Latest Press Release from Swisse; my response

The Swisse press release is available here

I quote from it:

  • Our prerequisites were simple….

This list of prerequisites does not include the key concern of myself and others; that the research proposed was to specifically evaluate the efficacy of Swisse products.

 Do we really want University researchers to spend their time assessing the efficacy, for example, of Swisse Men’s Ultivite which contains 52 “premium quality vitamins, minerals, antioxidants and herbs” in a potpourri of ingredients many of which lack logic (and are present in non-standardised, sub-therapeutic amounts)? These ingredients are presumably included in the hope that “more is better” has marketing appeal.

What about Swisse “Liver detox” and “Ultiboost Hunger control” (the subject of a 2013 ABC Checkout program)? See:

There are many worthwhile complementary medicine questions to be researched such as exploring the efficacy of certain traditional medicines (from which many useful active pharmaceuticals have been derived). However, that was not what the Swisse – La Trobe MOU (as announced) proposed.

  • The top 10 patent protected drugs that are prescribed by doctors in Australia all rely on efficacy from research that was industry funded. This is absolutely no different to what Swisse is aiming to do, with the support of additional industry players, government and other financial backers.

Not true! Most research on product efficacy by conventional pharmaceutical companies is undertaken prior to marketing and is used as part of an application for product registration where it is independently assessed by regulators such as the Australian Therapeutic Goods Administration (TGA).

Swisse products are listed by the TGA; a process that requires no pre-market evaluation of efficacy.  However, the sponsors of listed products are  meant to hold purity, safety and efficacy data for potential audit, compatible with the product labelling and advertising claims. So if a company needs to find this evidence after marketing it would seem that their listing claim must be dubious.

  • Given that Swisse does not hold patent protection for any products to be researched, it means that the entire nutraceuticals industry can benefit from the research findings. 

Swisse (and other supplement company) products usually contain a unique mix of ingredients, for example the Swisse Men’s Ultivite F1 contains “52 premium quality vitamins, minerals, antioxidants and herbs”. Results found from trials using Men’s Ultivite F1 cannot be extrapolated to other multivitamin, mineral and herb products (unless they had an identical formulation) and thus other supplement companies cannot benefit from such research.

  • The Australian Integrative Medicine Association (AIMA) has publically stated itself that the attacks from the Friends of Science are hypocritical.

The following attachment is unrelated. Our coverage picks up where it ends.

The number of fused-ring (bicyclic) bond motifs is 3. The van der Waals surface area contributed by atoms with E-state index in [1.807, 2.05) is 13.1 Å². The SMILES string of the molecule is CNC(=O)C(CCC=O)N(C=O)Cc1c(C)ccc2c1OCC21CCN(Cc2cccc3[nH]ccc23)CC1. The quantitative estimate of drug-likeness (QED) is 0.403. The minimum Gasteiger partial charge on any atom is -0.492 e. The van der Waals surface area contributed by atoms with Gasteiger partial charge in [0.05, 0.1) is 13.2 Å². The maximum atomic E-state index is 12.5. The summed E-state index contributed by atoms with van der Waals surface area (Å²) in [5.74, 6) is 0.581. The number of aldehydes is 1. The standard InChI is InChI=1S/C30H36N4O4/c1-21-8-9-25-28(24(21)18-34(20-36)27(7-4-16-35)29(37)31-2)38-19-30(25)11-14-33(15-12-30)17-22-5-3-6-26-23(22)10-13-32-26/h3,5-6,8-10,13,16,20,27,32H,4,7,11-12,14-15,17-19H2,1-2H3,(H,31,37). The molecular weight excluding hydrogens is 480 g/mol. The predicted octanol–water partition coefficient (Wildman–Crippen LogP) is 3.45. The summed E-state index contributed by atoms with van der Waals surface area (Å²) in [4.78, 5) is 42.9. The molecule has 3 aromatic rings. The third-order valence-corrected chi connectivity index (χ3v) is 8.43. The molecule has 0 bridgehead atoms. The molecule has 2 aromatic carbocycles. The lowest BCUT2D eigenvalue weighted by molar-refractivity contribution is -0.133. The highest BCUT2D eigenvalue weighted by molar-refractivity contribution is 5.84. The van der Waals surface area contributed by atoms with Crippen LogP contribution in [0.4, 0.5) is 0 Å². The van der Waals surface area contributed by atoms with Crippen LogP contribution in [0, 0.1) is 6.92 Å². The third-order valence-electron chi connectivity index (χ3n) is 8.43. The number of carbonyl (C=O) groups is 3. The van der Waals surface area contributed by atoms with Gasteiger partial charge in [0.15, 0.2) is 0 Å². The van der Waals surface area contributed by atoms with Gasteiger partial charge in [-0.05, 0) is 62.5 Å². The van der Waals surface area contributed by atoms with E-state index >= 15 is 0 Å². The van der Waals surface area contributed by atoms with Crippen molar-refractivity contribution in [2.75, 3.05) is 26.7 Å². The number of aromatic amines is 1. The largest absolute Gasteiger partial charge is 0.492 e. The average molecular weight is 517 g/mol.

Ironically, AIMA did not disclose their own relationship with Swisse in this press release. In addition, FSM have clearly pointed out their many concerns about the Swisse-La Trobe MOU which are in no way “hypocritical”; see:

  •  Dr Harvey advised last September that he intended to retire from all “watchdog activities”, suggesting that his recent retirement announcement from La Trobe, citing concerns over the Complementary Medicine Evidence Centre (CMEC), could merely be seen as yet another publicity stunt for a final farewell.

While it’s true I had intended to retire later this year, following publicity about the Swisse-La Trobe MOU I’ve had had many requests to keep on keeping on. In addition I’ve also received also an offer of an Adjust Assoc Prof appointment at another university that refused the Swisse offer. Accordingly, I’ve accepted the latter and postponed my retirement.

Swisse will be pleased to know that I have more complaints about the promotion of complementary medicines (and the ineffectiveness of the regulators) currently in train.

  •  Professor Paul Glasziou of Bond University suggested that the CMEC research concept was bad because he incorrectly claimed that complaints were made about Swisse misleading the public through our advertising. The complaints that Professor Glasziou refers to were from one anonymous source, and were over semantics… Swisse have never been fined…

 Swisse have claimed that a number of their products were “proven”, “clinically proven”, “scientifically shown”, “clinically tested with proven results” and “proven in clinical trials”; claims that the independent Complaint Resolution Panel (CRP) found breached the Therapeutic Goods Advertising Code, see: . In my view (and that of the CRP) these “semantics” are important and the Swisse distortion of previous research results for marketing purposes was another concern about the research proposed.

Regrettably, the CRP has not got the power to “fine” companies who breach the Therapeutic Goods Advertising Code.

  •  … let’s celebrate the success of an Australian company that is making millions more people happier and healthier around the globe.

 With some important exceptions, there is little evidence that the majority of people who consume complementary medicines are made happier and healthier as a result. Most consumption would appear to be driven by hype and celebrity endorsement; not by evidence.

In conclusion, the following poll was conducted by MJA Insight:



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About Dr Ken Harvey

Public Health Physician, Medical activitist
This entry was posted in Complementary medicine, Natural Therapies, Pharmaceutical Promotion and tagged , , , . Bookmark the permalink.

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